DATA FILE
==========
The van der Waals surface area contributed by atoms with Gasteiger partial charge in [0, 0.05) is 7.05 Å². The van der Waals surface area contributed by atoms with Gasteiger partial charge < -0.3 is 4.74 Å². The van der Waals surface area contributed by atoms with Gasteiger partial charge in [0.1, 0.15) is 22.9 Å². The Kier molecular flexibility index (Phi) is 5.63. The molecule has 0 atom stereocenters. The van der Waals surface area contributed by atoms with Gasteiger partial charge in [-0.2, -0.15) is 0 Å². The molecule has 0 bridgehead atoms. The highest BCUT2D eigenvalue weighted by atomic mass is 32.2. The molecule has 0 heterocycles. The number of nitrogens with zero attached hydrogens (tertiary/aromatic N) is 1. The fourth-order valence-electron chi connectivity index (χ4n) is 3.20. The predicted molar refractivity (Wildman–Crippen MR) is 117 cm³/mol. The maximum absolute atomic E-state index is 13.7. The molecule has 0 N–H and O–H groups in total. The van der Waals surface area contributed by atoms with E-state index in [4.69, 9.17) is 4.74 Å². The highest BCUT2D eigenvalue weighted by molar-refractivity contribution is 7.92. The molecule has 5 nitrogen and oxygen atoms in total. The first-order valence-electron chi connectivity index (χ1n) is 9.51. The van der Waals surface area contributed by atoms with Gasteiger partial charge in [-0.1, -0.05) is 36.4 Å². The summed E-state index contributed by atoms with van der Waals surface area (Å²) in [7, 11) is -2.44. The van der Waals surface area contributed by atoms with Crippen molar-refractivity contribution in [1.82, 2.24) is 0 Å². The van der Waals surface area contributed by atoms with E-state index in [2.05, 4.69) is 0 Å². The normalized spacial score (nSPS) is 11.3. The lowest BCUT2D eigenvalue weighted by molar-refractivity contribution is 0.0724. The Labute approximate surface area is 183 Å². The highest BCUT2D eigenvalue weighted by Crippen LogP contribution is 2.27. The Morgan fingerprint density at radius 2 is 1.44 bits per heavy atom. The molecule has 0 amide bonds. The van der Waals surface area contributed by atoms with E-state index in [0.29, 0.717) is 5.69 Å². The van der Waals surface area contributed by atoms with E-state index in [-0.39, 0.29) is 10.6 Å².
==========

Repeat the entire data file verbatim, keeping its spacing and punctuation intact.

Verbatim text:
The van der Waals surface area contributed by atoms with Gasteiger partial charge in [0, 0.05) is 7.05 Å². The van der Waals surface area contributed by atoms with Gasteiger partial charge < -0.3 is 4.74 Å². The van der Waals surface area contributed by atoms with Gasteiger partial charge in [0.1, 0.15) is 22.9 Å². The Kier molecular flexibility index (Phi) is 5.63. The molecule has 0 atom stereocenters. The van der Waals surface area contributed by atoms with Gasteiger partial charge in [-0.2, -0.15) is 0 Å². The molecule has 0 bridgehead atoms. The highest BCUT2D eigenvalue weighted by atomic mass is 32.2. The molecule has 0 heterocycles. The number of nitrogens with zero attached hydrogens (tertiary/aromatic N) is 1. The fourth-order valence-electron chi connectivity index (χ4n) is 3.20. The predicted molar refractivity (Wildman–Crippen MR) is 117 cm³/mol. The maximum absolute atomic E-state index is 13.7. The molecule has 0 N–H and O–H groups in total. The van der Waals surface area contributed by atoms with E-state index in [4.69, 9.17) is 4.74 Å². The highest BCUT2D eigenvalue weighted by molar-refractivity contribution is 7.92. The molecule has 5 nitrogen and oxygen atoms in total. The first-order valence-electron chi connectivity index (χ1n) is 9.51. The van der Waals surface area contributed by atoms with Gasteiger partial charge in [-0.1, -0.05) is 36.4 Å². The summed E-state index contributed by atoms with van der Waals surface area (Å²) in [7, 11) is -2.44. The van der Waals surface area contributed by atoms with Crippen molar-refractivity contribution in [1.82, 2.24) is 0 Å². The van der Waals surface area contributed by atoms with E-state index in [2.05, 4.69) is 0 Å². The normalized spacial score (nSPS) is 11.3. The lowest BCUT2D eigenvalue weighted by molar-refractivity contribution is 0.0724. The Labute approximate surface area is 183 Å². The highest BCUT2D eigenvalue weighted by Crippen LogP contribution is 2.27. The Morgan fingerprint density at radius 2 is 1.44 bits per heavy atom. The molecule has 0 amide bonds. The van der Waals surface area contributed by atoms with E-state index in [0.29, 0.717) is 5.69 Å². The van der Waals surface area contributed by atoms with E-state index in [-0.39, 0.29) is 10.6 Å².